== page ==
Chinese widow granted IVF treatment right following husband’s sudden passing
Published: Jun 23, 2020 07:53 PM

Advances in preimplantation genetic screening in China, where the world's first test-tube baby was born using this technique in 2012, are giving infertile couples greater IVF possibilities closer to home. Photo: CFP

A Chinese court on Tuesday ordered a hospital in Wuxi, East China's Jiangsu Province, to fulfil the contract of in vitro fertilization (IVF) and embryo transfer medical services for a local widow whose husband accidentally died before the procedure was complete. 

The widow, named Xiaoqin (pseudonym), received IVF treatment at the hospital in May of 2017 alongside her deceased husband, with the hospital successfully cultivating four embryos for the couple. 

However, Xiaoqin was immediately hospitalized due to overstimulation upon the egg's retrieval. 

The couple decided to postpone the embryo transfer procedure, and asked the hospital to preserve the embryos, signing an informal consent with the hospital to freeze, thaw, and transfer of embryos.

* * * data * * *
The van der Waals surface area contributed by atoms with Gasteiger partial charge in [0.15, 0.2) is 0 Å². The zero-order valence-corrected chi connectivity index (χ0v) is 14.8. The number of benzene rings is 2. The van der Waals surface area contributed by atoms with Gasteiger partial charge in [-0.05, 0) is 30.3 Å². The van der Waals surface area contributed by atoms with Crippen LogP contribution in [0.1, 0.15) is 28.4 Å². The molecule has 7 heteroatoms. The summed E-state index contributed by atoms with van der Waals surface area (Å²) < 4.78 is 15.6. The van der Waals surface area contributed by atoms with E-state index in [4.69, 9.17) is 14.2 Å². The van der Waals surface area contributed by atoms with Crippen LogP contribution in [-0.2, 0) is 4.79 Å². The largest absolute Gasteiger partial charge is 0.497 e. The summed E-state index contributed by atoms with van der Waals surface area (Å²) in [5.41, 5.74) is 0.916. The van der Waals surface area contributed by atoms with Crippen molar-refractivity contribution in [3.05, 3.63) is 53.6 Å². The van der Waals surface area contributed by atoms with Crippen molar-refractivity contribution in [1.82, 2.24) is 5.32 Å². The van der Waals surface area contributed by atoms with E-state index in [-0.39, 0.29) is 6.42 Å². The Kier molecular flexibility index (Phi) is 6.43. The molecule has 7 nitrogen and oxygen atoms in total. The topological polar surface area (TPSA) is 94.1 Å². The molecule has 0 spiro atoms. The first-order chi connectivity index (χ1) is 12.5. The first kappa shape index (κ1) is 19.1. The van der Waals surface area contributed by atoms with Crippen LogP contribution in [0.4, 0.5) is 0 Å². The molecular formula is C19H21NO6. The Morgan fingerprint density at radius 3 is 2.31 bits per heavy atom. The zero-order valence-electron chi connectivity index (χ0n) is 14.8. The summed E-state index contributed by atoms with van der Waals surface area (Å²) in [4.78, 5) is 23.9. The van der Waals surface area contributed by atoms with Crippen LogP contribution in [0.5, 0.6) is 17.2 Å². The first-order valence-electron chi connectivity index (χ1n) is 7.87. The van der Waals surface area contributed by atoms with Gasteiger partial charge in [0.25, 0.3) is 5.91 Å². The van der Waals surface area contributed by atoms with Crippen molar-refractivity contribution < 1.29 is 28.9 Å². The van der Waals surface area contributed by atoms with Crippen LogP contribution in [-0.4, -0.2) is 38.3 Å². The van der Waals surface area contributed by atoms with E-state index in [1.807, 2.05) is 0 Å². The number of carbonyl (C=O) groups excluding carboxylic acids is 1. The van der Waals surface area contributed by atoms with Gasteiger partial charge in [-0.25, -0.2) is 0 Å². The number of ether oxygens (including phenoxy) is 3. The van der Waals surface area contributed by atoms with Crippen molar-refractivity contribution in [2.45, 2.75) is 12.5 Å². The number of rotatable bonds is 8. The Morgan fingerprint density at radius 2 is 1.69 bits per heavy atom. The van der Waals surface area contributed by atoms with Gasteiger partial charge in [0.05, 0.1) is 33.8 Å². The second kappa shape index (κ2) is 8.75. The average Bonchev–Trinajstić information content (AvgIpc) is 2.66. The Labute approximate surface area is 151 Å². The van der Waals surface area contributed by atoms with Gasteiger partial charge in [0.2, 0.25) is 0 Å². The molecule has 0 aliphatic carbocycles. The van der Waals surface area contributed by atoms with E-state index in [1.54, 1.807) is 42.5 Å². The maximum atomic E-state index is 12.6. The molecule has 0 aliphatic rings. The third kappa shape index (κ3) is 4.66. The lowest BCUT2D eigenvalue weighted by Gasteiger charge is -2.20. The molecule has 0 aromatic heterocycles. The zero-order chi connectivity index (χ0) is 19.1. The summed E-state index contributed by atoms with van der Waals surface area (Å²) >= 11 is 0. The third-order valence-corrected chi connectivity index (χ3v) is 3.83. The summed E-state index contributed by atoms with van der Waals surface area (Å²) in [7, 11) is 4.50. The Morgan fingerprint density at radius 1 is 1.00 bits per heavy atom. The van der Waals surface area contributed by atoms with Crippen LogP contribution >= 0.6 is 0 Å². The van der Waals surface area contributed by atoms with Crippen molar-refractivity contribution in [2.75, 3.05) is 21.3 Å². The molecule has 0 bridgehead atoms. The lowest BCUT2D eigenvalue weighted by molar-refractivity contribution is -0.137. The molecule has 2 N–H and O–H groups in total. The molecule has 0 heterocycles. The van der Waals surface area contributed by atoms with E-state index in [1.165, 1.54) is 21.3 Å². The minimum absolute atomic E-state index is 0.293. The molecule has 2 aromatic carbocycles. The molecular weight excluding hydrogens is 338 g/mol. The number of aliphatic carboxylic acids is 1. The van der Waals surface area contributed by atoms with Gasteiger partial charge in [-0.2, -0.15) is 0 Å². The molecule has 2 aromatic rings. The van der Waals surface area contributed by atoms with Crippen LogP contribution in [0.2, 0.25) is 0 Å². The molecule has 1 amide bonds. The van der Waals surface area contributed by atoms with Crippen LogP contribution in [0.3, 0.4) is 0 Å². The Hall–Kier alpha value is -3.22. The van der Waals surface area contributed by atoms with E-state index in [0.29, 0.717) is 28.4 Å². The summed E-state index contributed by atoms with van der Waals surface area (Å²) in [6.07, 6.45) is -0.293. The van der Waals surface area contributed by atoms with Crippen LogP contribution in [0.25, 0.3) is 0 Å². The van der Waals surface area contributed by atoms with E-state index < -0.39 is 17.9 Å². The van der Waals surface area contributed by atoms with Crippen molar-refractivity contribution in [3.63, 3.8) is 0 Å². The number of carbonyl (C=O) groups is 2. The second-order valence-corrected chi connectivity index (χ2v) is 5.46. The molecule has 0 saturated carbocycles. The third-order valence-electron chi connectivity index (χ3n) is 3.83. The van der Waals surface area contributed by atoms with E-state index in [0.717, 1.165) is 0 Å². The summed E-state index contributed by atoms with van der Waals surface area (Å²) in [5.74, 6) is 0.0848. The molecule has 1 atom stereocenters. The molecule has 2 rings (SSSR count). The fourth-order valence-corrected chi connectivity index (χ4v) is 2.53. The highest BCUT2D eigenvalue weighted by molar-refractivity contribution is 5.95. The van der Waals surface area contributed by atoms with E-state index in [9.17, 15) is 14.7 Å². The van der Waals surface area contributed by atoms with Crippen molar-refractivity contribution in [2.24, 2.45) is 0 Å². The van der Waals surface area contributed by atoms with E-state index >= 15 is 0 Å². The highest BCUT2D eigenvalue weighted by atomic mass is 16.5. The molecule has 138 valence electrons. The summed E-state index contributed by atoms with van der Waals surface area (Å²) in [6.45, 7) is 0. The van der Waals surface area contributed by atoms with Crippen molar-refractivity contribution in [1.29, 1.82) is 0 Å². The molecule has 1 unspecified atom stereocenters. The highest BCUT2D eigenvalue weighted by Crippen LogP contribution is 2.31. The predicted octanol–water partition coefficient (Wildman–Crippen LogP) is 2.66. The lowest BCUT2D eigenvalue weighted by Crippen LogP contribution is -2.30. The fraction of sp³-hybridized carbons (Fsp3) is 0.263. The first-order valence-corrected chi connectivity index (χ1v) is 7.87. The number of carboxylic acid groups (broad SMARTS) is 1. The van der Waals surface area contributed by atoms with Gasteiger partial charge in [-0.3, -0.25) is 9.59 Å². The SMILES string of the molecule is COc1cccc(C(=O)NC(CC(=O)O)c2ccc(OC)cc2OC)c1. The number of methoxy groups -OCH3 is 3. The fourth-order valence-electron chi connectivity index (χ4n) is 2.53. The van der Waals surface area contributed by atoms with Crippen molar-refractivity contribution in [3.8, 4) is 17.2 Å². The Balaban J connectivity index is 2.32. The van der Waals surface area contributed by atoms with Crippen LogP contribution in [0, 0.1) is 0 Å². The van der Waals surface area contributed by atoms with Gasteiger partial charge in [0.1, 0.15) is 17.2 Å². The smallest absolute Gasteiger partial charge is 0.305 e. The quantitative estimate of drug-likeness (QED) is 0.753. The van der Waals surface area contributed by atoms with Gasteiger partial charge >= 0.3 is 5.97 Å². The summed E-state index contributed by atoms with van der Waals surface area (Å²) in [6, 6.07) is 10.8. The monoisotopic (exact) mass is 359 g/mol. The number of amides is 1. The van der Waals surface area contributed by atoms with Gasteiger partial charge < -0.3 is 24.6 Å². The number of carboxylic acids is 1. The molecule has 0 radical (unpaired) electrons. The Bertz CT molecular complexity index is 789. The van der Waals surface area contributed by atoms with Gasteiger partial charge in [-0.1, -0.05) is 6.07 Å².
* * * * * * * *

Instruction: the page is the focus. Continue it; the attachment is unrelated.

However, Xiaoqin's husband passed away in July of 2019. In order to carry on the family's bloodline, Xiaoqin decided to continue on with the embryo transfer procedure. 

However, her request was rejected by the hospital who claimed that they were not able to conduct the procedure without her husband's consent according to China's assisted reproductive technology regulations. In fact, the informal agreement signed by her husband had become invalid since his passing. 

What's more, the hospital could not conduct the procedure for the recently-widowed Xiaoqin, as she was now considered a single woman. 

However, the Wuxi City Liangxi District People's Court ruled that the contract between the couple and hospital remains legitimate and valid. Although Xiaoqin's husband had passed away, the procedure is consistent with his wishes of having children before he died. 

The judge thought that Xiaoqin, being a widow, differs from other single women; that is, her requirement of having children with assisted reproductive technology does not violate the principle of public welfare or China's laws and regulations on population and family planning.